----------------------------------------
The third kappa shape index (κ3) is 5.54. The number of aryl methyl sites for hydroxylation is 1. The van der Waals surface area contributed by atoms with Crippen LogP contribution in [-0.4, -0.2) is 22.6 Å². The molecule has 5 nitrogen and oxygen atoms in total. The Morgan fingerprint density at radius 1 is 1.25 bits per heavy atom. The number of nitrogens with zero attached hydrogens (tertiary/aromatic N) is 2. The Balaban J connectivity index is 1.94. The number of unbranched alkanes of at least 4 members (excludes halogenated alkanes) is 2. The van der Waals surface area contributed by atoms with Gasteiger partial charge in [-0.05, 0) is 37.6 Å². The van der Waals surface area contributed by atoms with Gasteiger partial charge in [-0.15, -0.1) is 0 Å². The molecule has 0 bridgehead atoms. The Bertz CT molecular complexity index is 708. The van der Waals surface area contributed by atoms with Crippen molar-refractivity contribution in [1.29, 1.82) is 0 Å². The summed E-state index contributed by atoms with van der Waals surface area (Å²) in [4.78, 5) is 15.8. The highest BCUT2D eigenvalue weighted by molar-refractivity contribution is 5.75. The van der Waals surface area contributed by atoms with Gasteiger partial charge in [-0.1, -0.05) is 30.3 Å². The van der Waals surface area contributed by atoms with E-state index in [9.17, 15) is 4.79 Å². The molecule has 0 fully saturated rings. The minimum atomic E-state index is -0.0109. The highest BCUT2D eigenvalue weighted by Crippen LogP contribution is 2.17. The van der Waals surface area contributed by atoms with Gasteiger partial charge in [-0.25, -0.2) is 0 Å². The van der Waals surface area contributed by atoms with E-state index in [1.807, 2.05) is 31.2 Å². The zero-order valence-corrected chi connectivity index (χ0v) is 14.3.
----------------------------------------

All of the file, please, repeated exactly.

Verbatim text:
The third kappa shape index (κ3) is 5.54. The number of aryl methyl sites for hydroxylation is 1. The van der Waals surface area contributed by atoms with Crippen LogP contribution in [-0.4, -0.2) is 22.6 Å². The molecule has 5 nitrogen and oxygen atoms in total. The Morgan fingerprint density at radius 1 is 1.25 bits per heavy atom. The number of nitrogens with zero attached hydrogens (tertiary/aromatic N) is 2. The Balaban J connectivity index is 1.94. The number of unbranched alkanes of at least 4 members (excludes halogenated alkanes) is 2. The van der Waals surface area contributed by atoms with Gasteiger partial charge in [-0.05, 0) is 37.6 Å². The van der Waals surface area contributed by atoms with Gasteiger partial charge in [-0.15, -0.1) is 0 Å². The molecule has 0 bridgehead atoms. The Bertz CT molecular complexity index is 708. The van der Waals surface area contributed by atoms with Crippen molar-refractivity contribution in [1.29, 1.82) is 0 Å². The summed E-state index contributed by atoms with van der Waals surface area (Å²) in [4.78, 5) is 15.8. The highest BCUT2D eigenvalue weighted by molar-refractivity contribution is 5.75. The van der Waals surface area contributed by atoms with Gasteiger partial charge in [-0.1, -0.05) is 30.3 Å². The van der Waals surface area contributed by atoms with E-state index in [9.17, 15) is 4.79 Å². The molecule has 0 fully saturated rings. The minimum atomic E-state index is -0.0109. The highest BCUT2D eigenvalue weighted by Crippen LogP contribution is 2.17. The van der Waals surface area contributed by atoms with Gasteiger partial charge in [-0.25, -0.2) is 0 Å². The van der Waals surface area contributed by atoms with E-state index in [1.807, 2.05) is 31.2 Å². The zero-order valence-corrected chi connectivity index (χ0v) is 14.3.